Budget to broaden economic opportunity and boost workforce, minister promises
The Budget will help diversify the economy and increase the workforce without a hike in the national debt, the finance minister said at a press conference today.
Curtis Dickinson renewed his pledge that there would be no new taxes in the next 12 months and that he was determined to keep Government spending inside strict parameters.
But he declined to comment on whether he would reintroduce pay cuts for public sector workers later in the year.
A ten per cent pay deduction introduced as a result of the Covid-19 pandemic last year will be axed this month.
Mr Dickinson said that Government would continue to work with the unions in a spirit of collaboration and transparency.
He added: “We went to the unions yesterday and I think what the take away from the meeting was this – we have the mother of all crises to work our way through, and the way we’re going to do this successfully is through broad-based collaboration between all stakeholders.
“The unions are very important stakeholders, as is the business community and Government.
“I foresee us working together because nobody wants to see the Government get in any trouble.”
“And so part of our outreach to them is to promote transparency, to be very honest with them, to hear their feedback and then to process it and come up with solutions collaboratively that can actually make sense for all of us.”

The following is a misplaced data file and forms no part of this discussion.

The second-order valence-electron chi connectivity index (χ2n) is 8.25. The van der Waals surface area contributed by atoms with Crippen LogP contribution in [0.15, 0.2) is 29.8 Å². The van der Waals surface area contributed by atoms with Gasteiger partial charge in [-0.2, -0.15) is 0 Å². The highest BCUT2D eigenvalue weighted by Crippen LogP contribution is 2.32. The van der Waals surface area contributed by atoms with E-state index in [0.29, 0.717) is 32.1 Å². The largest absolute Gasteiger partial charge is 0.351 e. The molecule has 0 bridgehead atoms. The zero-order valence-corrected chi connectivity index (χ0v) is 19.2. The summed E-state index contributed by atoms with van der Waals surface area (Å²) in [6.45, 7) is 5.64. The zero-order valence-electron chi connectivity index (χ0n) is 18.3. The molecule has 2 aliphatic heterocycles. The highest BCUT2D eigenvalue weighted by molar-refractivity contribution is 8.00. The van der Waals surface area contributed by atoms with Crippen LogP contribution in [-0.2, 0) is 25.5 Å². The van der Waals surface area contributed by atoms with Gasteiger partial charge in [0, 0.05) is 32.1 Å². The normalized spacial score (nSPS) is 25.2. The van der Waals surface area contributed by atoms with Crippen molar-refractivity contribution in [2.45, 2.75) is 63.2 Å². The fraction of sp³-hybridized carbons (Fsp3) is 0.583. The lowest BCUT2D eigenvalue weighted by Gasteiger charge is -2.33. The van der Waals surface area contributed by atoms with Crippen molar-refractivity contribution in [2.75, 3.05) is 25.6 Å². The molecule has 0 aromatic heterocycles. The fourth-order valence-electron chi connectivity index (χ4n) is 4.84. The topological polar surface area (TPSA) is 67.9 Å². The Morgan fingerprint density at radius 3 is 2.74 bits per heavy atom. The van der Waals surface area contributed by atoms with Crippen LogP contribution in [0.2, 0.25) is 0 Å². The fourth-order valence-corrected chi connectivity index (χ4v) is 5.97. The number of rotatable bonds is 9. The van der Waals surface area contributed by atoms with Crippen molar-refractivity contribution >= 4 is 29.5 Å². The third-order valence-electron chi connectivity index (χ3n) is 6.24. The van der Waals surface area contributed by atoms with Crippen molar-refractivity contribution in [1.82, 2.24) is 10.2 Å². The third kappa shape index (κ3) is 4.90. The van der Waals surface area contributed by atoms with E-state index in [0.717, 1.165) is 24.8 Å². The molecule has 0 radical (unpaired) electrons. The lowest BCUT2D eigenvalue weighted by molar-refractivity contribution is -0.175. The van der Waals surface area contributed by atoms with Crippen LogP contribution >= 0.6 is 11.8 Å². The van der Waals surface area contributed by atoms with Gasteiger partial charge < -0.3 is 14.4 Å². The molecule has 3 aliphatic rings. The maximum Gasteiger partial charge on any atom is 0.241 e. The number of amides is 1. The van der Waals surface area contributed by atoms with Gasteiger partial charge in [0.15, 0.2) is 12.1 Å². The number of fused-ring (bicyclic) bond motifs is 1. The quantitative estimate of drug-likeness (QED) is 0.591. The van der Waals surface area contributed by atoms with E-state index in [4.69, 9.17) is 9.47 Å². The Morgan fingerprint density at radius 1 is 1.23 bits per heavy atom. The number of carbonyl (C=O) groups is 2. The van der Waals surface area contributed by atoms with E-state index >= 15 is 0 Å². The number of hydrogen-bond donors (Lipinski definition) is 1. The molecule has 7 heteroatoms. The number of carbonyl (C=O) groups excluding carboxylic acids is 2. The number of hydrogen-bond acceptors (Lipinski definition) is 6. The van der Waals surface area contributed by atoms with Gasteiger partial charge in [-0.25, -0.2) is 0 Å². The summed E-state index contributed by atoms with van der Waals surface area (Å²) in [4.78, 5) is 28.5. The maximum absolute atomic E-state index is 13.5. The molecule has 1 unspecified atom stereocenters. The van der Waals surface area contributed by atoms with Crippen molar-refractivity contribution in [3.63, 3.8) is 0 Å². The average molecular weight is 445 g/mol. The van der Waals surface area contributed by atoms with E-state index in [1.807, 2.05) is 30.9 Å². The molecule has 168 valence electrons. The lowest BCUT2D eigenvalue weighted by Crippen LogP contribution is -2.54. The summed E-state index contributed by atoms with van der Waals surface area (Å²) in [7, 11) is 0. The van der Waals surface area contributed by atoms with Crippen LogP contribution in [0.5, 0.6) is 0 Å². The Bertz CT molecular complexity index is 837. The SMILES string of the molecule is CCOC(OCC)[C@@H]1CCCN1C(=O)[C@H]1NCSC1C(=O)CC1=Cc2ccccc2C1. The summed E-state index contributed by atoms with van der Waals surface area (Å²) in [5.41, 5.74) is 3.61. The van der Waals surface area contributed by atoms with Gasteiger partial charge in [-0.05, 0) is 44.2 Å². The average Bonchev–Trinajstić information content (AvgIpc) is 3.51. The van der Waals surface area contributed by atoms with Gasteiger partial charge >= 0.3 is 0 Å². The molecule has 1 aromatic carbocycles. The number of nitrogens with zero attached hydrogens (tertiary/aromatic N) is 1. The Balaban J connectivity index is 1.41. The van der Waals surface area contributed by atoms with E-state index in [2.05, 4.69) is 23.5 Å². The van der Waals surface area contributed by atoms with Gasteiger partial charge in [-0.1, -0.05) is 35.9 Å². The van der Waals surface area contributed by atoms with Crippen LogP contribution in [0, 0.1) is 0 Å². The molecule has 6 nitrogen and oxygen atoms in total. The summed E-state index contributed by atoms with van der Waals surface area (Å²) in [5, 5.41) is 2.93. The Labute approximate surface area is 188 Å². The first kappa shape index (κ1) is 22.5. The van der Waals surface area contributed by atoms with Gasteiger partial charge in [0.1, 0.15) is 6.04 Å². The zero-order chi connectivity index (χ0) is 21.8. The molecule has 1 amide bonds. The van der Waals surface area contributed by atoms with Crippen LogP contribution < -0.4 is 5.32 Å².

Mr Dickinson added that a plan to diversify the economy with the help of a special Economic Advisory Committee would be revealed later.
But he said that entrepreneurs were “the lifeblood” of economies – and that Government was doing all it could to create an environment where small to middle-sized businesses could thrive.
Mr Dickinson added: “I agree with the concept that entrepreneurs are very important for any kind of forward momentum.
“I think it’s very important for the Government to work to create the right environment.
“At the end of the day what we would like to do is create the environment and then get out of the way.”
He warned that new taxes would “effectively be putting another set of brakes on the economy”.
Mr Dickinson said: “We already have the pandemic which is the mother of all brakes so I don’t want to make things any worse.”
He highlighted that Government had beefed up its team of tax collectors in an effort to collect more than $100 million owed to the Government.
Mr Dickinson said: “The team has been enhanced with the addition of two extra vendors, so we are making efforts.
“I’m waiting for more up-to-date data on how they’ve been performing in the last couple of months.
“We are focused on it. But I would say this – we have been living through a pandemic for the last 12 months.
“We are trying to balance the need to get our money back with the reality that a number of people have been affected adversely by the pandemic.
“They may not be able to pay, so we’re just trying to be mindful of how we do this.”
Mr Dickinson said that early retirement for public sector workers over 55 was being considered.
He added: We’re still looking at it. Part of the analysis that was done for me indicated that, if all the people who were eligible for early retirement, had they accepted it, would cost me about $98 million.
“And so, what we’re trying to do is figure out what the ideal way of implementing something like this will be.
“At the end of the day, it is dependent on the people who would fall within the qualifying criteria to decide if they want to or not.”